So, with Solomon’s ancient words about the nature of human relationships before me, and my mind turning to issues of shaping the future, I find myself confronted with this, from the former CEO of Google at this morning’s gathering:

innovation occurs when people question the dominant zeitgeist

Yes, yes, yes – and thank you Eric Schmidt! It is moments like this which remind me why I prefer to prepare my sermons against a background of digital noise, rather than in an air of monastic silence.

There is a question, though, which I would like to pass on from King Solomon to the gathering in that BigTent in Watford. Isn’t there a point at which the innovators who have shaped the zeitgeist end up defending it, since their investment in it is so high? (Ecclesiastes 4 v.4)

I suspect that even Google’s admirably sunny mission statement “don’t be evil” gets put to the test when competitive sharks are in the water…

Making sense of the universe

As you will be aware, it was my intention yesterday to write something about Stephen Hawking’s address to the Google Zeitgeist gathering for 2011.  His talk had been heavily trailed in the global press, and there are plenty of juicy bits to talk about.  As you will also be aware, I lost my nerve and talked instead about Stephen Wragg’s quirky art project which chronicles the spread of unauthorised painted pedestrian figures.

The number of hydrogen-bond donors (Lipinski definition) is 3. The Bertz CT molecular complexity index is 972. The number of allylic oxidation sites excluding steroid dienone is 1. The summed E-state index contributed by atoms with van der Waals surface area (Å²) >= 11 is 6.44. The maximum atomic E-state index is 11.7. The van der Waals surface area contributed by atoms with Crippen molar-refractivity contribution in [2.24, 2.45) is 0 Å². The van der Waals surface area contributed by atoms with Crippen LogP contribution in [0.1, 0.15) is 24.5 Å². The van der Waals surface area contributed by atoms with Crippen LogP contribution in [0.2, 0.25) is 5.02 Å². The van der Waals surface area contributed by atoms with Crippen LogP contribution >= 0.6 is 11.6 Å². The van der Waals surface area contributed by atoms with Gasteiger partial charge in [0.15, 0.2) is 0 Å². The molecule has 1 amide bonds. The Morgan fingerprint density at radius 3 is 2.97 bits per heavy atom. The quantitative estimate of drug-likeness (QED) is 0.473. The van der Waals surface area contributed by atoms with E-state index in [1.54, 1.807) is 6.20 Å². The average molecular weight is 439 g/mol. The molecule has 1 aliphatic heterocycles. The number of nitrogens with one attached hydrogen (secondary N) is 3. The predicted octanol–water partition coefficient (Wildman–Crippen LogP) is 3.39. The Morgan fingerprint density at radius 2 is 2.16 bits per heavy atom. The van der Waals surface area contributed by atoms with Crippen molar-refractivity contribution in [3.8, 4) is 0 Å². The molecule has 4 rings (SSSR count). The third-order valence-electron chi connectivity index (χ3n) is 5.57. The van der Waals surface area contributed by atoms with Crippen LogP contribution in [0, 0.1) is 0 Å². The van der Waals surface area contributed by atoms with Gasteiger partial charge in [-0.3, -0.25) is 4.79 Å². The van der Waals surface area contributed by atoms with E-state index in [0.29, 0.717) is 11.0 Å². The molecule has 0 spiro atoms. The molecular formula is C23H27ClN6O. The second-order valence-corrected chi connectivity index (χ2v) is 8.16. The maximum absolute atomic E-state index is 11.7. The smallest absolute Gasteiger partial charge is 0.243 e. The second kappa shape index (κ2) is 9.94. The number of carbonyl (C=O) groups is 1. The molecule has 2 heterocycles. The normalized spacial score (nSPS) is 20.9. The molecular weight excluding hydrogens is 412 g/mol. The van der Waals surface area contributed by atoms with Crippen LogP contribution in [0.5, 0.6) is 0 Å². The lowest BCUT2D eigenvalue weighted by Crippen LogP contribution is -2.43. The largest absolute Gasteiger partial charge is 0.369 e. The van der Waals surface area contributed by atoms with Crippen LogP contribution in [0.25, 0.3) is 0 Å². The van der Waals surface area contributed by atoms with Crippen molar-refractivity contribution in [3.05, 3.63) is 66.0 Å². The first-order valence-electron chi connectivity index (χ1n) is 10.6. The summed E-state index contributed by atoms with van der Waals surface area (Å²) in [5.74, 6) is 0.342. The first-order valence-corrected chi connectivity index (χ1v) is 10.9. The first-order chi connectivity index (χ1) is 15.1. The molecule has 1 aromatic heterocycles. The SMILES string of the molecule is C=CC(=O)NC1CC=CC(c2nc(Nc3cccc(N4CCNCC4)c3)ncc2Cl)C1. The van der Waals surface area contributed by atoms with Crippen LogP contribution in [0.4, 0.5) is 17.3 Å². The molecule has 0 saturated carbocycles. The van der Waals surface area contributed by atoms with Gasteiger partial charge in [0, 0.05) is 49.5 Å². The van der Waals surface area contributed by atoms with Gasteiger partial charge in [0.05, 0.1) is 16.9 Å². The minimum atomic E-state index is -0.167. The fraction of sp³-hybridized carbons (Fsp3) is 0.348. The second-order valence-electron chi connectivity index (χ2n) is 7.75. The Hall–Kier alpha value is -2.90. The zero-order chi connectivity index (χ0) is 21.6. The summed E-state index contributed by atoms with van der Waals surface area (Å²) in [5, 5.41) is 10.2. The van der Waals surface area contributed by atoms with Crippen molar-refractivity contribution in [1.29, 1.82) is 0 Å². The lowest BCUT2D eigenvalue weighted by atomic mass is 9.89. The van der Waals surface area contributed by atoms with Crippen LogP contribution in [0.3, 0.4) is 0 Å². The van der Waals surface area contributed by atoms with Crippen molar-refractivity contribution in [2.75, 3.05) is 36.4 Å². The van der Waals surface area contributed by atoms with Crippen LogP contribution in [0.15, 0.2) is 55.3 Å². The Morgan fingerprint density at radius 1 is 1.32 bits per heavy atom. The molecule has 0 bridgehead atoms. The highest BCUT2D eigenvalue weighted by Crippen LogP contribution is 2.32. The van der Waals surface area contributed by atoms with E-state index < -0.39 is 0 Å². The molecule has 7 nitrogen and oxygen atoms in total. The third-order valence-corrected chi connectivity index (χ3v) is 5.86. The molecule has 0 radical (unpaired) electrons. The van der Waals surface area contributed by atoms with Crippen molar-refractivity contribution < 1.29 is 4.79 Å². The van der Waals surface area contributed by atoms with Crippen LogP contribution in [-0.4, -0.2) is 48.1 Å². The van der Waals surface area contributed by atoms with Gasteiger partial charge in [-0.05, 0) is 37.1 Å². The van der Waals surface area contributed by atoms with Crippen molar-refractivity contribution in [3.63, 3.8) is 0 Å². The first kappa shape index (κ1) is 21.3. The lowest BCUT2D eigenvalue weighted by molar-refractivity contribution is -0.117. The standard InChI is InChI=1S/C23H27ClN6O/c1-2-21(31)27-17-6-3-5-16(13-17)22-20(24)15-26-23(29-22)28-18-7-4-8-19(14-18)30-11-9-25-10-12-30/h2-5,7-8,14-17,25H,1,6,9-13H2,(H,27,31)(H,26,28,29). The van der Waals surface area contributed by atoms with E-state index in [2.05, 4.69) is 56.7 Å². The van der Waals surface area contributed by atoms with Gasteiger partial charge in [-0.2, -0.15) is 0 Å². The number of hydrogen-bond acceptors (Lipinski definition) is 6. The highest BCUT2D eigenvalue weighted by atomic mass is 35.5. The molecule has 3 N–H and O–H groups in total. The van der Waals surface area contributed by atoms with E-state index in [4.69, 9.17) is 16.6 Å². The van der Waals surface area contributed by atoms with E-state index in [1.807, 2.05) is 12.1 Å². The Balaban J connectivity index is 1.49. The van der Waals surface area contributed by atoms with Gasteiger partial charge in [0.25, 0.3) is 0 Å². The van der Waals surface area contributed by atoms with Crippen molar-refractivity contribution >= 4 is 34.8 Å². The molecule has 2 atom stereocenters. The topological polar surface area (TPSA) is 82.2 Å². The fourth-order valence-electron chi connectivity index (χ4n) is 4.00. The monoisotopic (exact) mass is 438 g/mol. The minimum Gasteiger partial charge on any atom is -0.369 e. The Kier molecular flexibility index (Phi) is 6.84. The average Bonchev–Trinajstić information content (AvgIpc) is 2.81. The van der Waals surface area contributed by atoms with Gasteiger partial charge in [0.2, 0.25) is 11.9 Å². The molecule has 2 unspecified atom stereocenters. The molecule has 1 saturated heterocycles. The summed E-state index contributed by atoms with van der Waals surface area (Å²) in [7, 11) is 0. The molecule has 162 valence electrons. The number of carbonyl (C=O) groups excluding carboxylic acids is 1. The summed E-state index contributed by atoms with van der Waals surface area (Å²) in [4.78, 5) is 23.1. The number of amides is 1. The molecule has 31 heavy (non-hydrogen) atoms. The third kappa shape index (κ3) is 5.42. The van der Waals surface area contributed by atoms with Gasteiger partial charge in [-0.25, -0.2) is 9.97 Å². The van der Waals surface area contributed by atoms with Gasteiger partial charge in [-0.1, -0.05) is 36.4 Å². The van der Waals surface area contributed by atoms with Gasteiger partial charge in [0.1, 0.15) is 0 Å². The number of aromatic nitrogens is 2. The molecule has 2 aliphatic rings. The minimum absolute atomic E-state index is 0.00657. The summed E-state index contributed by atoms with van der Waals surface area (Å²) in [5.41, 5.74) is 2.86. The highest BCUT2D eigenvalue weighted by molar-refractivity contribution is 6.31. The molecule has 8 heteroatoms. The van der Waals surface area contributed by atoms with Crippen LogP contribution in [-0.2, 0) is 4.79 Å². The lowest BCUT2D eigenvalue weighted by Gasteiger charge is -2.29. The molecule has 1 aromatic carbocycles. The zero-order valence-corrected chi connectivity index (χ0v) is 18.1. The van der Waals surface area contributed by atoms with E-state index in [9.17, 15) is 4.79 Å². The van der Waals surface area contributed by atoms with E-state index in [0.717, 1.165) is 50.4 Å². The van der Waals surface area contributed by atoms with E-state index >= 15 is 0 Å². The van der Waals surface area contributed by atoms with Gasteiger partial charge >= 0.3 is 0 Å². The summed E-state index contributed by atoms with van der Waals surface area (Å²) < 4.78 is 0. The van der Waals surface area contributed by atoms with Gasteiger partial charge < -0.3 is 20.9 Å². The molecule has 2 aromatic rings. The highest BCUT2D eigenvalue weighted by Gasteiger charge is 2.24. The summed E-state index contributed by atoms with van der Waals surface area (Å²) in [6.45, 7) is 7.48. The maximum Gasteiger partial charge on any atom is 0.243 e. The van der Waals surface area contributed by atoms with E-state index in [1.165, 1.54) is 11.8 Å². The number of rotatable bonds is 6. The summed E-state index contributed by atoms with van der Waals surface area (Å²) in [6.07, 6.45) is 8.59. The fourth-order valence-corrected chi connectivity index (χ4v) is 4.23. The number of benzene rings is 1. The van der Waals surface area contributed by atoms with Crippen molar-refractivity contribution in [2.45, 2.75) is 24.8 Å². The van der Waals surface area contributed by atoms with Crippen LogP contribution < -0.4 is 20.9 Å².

This is often the reaction of preachers to a man with an intellect as finely honed and an argument as aggressively atheist as Hawkings’.  We either avoid it like an open manhole cover in the pavement, or we dismiss it as the realm of the hopelessly cerebral which is of no interest to us lesser mortals. Neither is a particularly worthy response, I believe. It is better, surely, to identify those areas where we agree, and those elements of his argument (insofar as we understand it) where we might wish to challenge him?  Note that there is no reason why we should not challenge him, rather than the other way round.

There were two phrases in the pre-interview with Hawking with which we might find broad agreement.  Challenged on how we should live our lives in a universe where he believes we have found ourselves by chance, his answer was that we should ‘seek the greatest value of our action’. This is not a million miles from Jesus’ teaching.  He also said that ‘science is beautiful’, citing examples like the double helix.  This would fit neatly into a Christian view of a complex and created universe.